Monaco and Switzerland are popular among wealthy Russians because it is expensive to become a tax resident in these countries. To become a tax resident of Monaco one must deposit a minimum of €500,000 in a local bank. Residency in Switzerland can be obtained with a tax agreement stipulating a fixed tax the applicant is required to pay. The tax ranges from CHF400,000 to CHF1 million, depending on the canton and the applicant’s family income.

Among countries not part of the MCAA, the United Arab Emirates (UAE) or Singapore were the most popular destinations for Russians to park their capital (the survey was conducted prior to their accession to the agreement).

According to the survey findings, the wealthier HNWIs are, the more likely they are to transfer their capital to the United States, and less likely they are to transfer their capital to the UAE. However, the opposite is true among less wealthy HNWIs.

UHNWIs prefer using trusts while MA choose their relatives or friends as their “nominal capital owners”

Who are the nominees wealthy Russians use to transfer capital overseas? Relatives, friends and other loved ones are ones who most often end up as nominal capital owners. This opinion is shared by 55% of respondents.

According to Tranio, the richer account holders are, the more often they either engage specialised lawyers to act as their nominal capital owners or use trusts to store their assets..

The less wealthy HNWIs, in turn, are more likely to nominate their relatives, friends and insurance companies as their nominal capital owners. /p>

As wealthier individuals have significantly larger capital at risk, they are less likely to use their associates to be their nominal capital owners. Otherwise the tax authorities will easily trace their relations and identify the ultimate beneficiary. Trusts and law firms offer other ways to protect their confidentiality. However, this is an additional expense, which is another reason why they are not as popular among less wealthy Russians.

“Assets transferred into so-called unincorporated companies such as trusts may be more beneficial if they are properly structured. This method is used mainly by HNWIs, largely because it is very expensive to establish and maintain such vehicles," Tranio lawyer Ekaterina Shabalina explained.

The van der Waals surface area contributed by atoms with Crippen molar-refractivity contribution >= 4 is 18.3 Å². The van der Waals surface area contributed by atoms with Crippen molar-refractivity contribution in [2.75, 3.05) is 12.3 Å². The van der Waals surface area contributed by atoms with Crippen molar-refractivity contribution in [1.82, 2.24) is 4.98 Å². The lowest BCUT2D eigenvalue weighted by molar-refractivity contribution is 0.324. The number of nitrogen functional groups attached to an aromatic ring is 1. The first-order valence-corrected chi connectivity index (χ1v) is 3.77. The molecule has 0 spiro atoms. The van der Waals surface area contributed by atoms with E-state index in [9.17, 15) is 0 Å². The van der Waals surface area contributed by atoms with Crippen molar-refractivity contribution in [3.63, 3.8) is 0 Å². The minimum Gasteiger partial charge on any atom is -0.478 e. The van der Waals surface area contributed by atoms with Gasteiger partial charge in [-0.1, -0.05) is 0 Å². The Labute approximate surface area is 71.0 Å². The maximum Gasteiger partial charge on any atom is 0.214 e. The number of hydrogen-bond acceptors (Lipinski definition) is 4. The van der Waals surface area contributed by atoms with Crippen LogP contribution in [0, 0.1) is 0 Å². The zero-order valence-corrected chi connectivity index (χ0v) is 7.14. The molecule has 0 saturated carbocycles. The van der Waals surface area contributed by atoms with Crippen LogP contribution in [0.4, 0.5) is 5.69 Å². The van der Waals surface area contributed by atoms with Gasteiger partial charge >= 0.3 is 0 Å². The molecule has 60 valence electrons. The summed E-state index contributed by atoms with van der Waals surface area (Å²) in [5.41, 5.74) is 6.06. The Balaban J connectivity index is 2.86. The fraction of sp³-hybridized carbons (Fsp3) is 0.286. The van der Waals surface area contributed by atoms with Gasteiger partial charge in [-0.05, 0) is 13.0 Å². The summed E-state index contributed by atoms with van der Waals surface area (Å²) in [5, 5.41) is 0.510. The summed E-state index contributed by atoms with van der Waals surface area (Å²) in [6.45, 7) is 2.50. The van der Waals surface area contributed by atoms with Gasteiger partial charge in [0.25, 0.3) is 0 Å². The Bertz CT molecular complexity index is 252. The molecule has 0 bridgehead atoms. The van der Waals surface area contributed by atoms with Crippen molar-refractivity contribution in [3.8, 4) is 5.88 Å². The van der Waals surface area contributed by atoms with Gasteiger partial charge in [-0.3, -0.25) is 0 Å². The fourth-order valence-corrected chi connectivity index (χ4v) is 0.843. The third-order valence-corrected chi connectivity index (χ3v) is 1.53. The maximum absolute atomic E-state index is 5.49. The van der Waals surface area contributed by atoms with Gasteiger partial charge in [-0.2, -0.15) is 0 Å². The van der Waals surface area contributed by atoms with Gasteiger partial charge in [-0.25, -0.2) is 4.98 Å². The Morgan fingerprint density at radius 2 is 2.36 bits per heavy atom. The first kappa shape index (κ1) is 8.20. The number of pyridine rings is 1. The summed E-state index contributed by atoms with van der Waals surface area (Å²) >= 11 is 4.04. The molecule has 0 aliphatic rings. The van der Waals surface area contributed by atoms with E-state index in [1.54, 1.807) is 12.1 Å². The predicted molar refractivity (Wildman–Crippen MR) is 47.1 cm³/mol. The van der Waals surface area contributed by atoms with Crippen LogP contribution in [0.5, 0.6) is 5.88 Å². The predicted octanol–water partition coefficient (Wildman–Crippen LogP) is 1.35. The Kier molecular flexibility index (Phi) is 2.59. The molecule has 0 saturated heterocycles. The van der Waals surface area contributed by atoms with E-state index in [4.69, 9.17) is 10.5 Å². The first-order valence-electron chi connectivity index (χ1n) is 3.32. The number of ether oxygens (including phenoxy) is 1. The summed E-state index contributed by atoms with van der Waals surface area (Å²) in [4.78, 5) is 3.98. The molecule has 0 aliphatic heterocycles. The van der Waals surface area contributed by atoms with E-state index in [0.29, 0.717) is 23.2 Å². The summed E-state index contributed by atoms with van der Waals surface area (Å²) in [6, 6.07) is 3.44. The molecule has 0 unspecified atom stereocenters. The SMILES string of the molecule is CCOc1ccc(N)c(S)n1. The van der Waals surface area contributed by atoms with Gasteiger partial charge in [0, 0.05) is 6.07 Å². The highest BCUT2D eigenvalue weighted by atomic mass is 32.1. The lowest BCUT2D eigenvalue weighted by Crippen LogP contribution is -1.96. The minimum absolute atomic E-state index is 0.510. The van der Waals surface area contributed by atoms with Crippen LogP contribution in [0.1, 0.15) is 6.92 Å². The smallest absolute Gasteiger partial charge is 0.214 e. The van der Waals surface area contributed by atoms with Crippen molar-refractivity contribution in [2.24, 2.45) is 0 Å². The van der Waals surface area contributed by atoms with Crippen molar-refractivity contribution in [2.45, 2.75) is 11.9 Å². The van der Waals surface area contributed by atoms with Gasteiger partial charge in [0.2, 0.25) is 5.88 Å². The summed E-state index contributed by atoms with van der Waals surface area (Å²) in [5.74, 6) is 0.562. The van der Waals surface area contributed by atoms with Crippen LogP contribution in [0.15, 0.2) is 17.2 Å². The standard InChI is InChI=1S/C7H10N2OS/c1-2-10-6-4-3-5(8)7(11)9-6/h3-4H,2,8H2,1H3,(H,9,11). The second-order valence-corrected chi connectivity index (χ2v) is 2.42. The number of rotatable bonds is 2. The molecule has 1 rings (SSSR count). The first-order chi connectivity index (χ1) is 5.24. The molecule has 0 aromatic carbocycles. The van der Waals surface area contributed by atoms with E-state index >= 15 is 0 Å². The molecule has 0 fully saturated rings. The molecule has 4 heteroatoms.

Wealthy Russians convert Controlled Foreign Corporations (CFCs) into entities that are free from formal control criteria

According to the Controlled Foreign Corporation (CFC) law effective January 1, 2015, tax residents of the Russian Federation are obliged to declare business they have overseas and, in some cases, to pay income tax on them. According to the respondents, less than half of Russian CFC owners report their companies to Russian tax authorities.

According to the results of the survey, the richer HNWIs are, the more often they prefer to convert their CFCs into entities free from formal control, and vice versa.

"If an individual has less than 25% ownership in a CFC (or less than 10% if there are other owners who are Russian tax residents), then it is not necessary to report the company in Russia. Therefore, “transfer of a company's shares in whole or in part in the name of a nominal owner” is a popular answer among respondents of the survey. However, in this case, an owner formally loses his or her ability to manage the business, and the income can only be claimed out of the owner’s small share", Ms Shabalina said.

George Kachmazov
George Kachmazov Managing Partner, Tranio

As a whole, Russian investors are becoming more experienced. This is a response to the global market environment and changes in the legislation of the Russian Federation. Keeping funds in the United States and Europe is becoming more complicated – compliance in the banking sector is getting tougher and investors are finding it increasingly difficult to prove the legality of the source of their funds. In addition, various legislative instruments – in particular, the Controlled Foreign Corporation (CFC) law –is making tax optimisation more expensive. More customers are thinking about a proper structuring of transactions involving foreign real estate and ways to reduce their tax burden legally.

Tranio editorial staff
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Alina Chakalova